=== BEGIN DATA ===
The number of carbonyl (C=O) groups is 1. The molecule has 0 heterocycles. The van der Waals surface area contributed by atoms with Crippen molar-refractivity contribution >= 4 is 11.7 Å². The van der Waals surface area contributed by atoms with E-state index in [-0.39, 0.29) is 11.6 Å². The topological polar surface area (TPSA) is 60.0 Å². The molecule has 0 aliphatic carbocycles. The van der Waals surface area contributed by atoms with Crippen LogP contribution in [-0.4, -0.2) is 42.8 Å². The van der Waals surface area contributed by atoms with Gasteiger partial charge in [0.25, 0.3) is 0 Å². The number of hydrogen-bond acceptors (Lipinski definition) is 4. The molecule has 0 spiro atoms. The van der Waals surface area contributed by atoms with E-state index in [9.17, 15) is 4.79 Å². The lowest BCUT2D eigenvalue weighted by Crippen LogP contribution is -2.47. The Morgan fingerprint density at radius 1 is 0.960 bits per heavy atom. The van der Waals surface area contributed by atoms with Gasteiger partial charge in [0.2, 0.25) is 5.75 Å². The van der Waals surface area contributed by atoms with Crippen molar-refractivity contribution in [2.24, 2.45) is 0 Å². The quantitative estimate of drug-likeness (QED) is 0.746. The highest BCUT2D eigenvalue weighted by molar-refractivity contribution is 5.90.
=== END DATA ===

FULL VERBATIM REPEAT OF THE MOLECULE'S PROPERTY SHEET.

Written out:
The number of carbonyl (C=O) groups is 1. The molecule has 0 heterocycles. The van der Waals surface area contributed by atoms with Crippen molar-refractivity contribution >= 4 is 11.7 Å². The van der Waals surface area contributed by atoms with E-state index in [-0.39, 0.29) is 11.6 Å². The topological polar surface area (TPSA) is 60.0 Å². The molecule has 0 aliphatic carbocycles. The van der Waals surface area contributed by atoms with Crippen LogP contribution in [-0.4, -0.2) is 42.8 Å². The van der Waals surface area contributed by atoms with Gasteiger partial charge in [0.25, 0.3) is 0 Å². The number of hydrogen-bond acceptors (Lipinski definition) is 4. The molecule has 0 spiro atoms. The van der Waals surface area contributed by atoms with E-state index in [9.17, 15) is 4.79 Å². The lowest BCUT2D eigenvalue weighted by Crippen LogP contribution is -2.47. The Morgan fingerprint density at radius 1 is 0.960 bits per heavy atom. The van der Waals surface area contributed by atoms with Gasteiger partial charge in [0.2, 0.25) is 5.75 Å². The van der Waals surface area contributed by atoms with Crippen molar-refractivity contribution in [2.24, 2.45) is 0 Å². The quantitative estimate of drug-likeness (QED) is 0.746. The highest BCUT2D eigenvalue weighted by molar-refractivity contribution is 5.90.